She flipped wildly through a list on her desk before finally spotting my name. "You should have received a letter," she said, handing me my ticket. It read "C210."

I sat down to wait for my number to be called. Every 30 seconds or so, an automated woman's voice would announce: "Number A362. Please proceed to Window 23... Number G287. Please proceed to Window 18..." and so forth. But as the minutes ticked by, not a single "C number was called.

Finally, after 15 minutes or so, the voice said, "Number C140. Please proceed to Window 6."

I looked down at my ticket: C210. I glanced back up at the monitor: C140. It was then that I noticed the 97-year-old man taking an eye test at Window 23.

I marched back up to the appointment desk. The original woman had vanished, replaced by a co-worker.

"Excuse me," I said. "But I had a 2:40 appointment, and it's been 20 minutes, and the old man who came in right before me -- see, that guy over there moving closer to the eye chart -- he got to go to his window right away...."

"Let me see your ticket," she said. I handed it over. "OK, this is a non-appointment ticket. She should have given you an appointment ticket. Here you go." She handed me a new ticket. This one read I347.

I resumed my seat in the waiting area. It was now 3:05 p.m.

By 3:20, I had yet to hear a single "I" number called. Through the window to the parking lot I could see the 97-year-old man get into his beat-up old Chevy and turn the wrong way onto a one-way street.

I decided it was time to return to the appointment desk. The original woman, the one who had given me the wrong ticket, had returned.

"Excuse me," I said. "But you gave me a non-appointment ticket before, and I had an appointment, so while you were gone, I got a new ticket from the other lady. But I've been here 40 minutes now, and..."

"It hasn't been 40 minutes," she interrupted.

"Actually, it has. My appointment was for 2:40, and it's now 3:21."

"Well, I'm sorry, sir."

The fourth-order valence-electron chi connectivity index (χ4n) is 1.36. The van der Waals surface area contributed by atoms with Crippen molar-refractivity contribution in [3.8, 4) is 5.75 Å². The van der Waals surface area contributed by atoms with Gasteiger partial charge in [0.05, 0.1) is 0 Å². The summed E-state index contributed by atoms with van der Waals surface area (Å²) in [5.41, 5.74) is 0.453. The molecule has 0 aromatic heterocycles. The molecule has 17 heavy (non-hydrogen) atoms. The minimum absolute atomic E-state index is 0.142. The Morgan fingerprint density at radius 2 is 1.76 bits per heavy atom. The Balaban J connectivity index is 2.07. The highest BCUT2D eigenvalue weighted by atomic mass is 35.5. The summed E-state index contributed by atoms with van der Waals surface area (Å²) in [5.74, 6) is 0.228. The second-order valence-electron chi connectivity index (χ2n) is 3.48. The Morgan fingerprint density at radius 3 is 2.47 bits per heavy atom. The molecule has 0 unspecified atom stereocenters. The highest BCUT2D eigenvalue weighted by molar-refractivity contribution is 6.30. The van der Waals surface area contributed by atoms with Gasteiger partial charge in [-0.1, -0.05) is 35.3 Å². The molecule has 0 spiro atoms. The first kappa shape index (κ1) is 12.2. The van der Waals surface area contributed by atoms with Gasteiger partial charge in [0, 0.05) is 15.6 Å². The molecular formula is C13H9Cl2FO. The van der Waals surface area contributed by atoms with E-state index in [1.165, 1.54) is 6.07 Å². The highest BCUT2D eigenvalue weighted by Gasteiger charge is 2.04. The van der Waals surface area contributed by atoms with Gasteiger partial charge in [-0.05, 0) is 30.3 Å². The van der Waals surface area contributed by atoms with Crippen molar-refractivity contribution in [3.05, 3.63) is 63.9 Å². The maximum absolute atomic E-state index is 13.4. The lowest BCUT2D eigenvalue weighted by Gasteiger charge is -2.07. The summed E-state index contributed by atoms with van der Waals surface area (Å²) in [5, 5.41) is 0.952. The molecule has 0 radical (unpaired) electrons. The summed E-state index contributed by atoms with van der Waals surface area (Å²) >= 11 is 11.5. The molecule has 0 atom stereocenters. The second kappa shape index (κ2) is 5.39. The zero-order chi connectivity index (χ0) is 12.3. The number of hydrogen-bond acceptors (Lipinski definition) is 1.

"It's OK, I just want to know if there's some way I could move up in the line, because they're not calling any 'I' numbers, and..."

"No, I'm sorry, sir. You'll have to wait your turn."

"But that's the problem," I explained. "My turn should have been 40 minutes ago, but you gave me the wrong ticket..."

"Yes, and I apologized, sir."

"And I accept your apology. But isn't there something you can do now to expedite my position in the line so that..."

"No, I'm sorry, sir."

We stared at each other for a few more seconds, our eyes locked like those of angry housecats, and then I returned to my seat.

A few moments later, the female automated voice sounded again: "Number I335. Please proceed to Window 32."

I checked the number again on my ticket: I347. Inside my head, I could hear a familiar voice screaming:


To be continued.

Homo pissed.

Thursday, September 17, 2009

License to Drive (Part 1)

I know, I know. It's been forever. My lack of blogging hasn't been only due to sheer laziness and writer's block, though that's part of it. In truth, my day job got really crazy-busy at summer's end, and I didn't want to try and write something only to be interrupted every 30 seconds. Plus I've been doing a lot more comedy of late, which is a good thing... but means less time for everything else.

Speaking of which, I just got booked for my first road gig in ages. It's at a gay bar located in... wait for it... Yuma, Arizona! How does one get from San Diego to Yuma, I wondered. "It's easy," said fellow San Diego comic Joe Robinson, "go east on the 8.... then when you don't see any signs of civilization, you're there."